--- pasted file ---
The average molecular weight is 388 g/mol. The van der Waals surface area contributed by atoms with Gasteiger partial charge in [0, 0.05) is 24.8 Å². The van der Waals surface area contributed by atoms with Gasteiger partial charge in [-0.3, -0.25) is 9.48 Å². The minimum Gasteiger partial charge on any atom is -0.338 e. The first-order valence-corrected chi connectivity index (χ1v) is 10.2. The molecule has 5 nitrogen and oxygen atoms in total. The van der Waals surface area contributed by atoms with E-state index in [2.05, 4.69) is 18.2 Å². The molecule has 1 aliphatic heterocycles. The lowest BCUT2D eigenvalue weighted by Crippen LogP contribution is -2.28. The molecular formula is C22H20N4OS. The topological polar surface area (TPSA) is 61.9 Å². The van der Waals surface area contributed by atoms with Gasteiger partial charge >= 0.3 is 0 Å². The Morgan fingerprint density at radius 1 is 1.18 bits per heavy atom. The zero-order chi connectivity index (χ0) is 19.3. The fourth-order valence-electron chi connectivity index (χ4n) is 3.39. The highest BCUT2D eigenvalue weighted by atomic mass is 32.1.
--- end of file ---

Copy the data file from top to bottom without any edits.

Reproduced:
The average molecular weight is 388 g/mol. The van der Waals surface area contributed by atoms with Gasteiger partial charge in [0, 0.05) is 24.8 Å². The van der Waals surface area contributed by atoms with Gasteiger partial charge in [-0.3, -0.25) is 9.48 Å². The minimum Gasteiger partial charge on any atom is -0.338 e. The first-order valence-corrected chi connectivity index (χ1v) is 10.2. The molecule has 5 nitrogen and oxygen atoms in total. The van der Waals surface area contributed by atoms with E-state index in [2.05, 4.69) is 18.2 Å². The molecule has 1 aliphatic heterocycles. The lowest BCUT2D eigenvalue weighted by Crippen LogP contribution is -2.28. The molecular formula is C22H20N4OS. The topological polar surface area (TPSA) is 61.9 Å². The van der Waals surface area contributed by atoms with Gasteiger partial charge >= 0.3 is 0 Å². The Morgan fingerprint density at radius 1 is 1.18 bits per heavy atom. The zero-order chi connectivity index (χ0) is 19.3. The fourth-order valence-electron chi connectivity index (χ4n) is 3.39. The highest BCUT2D eigenvalue weighted by atomic mass is 32.1.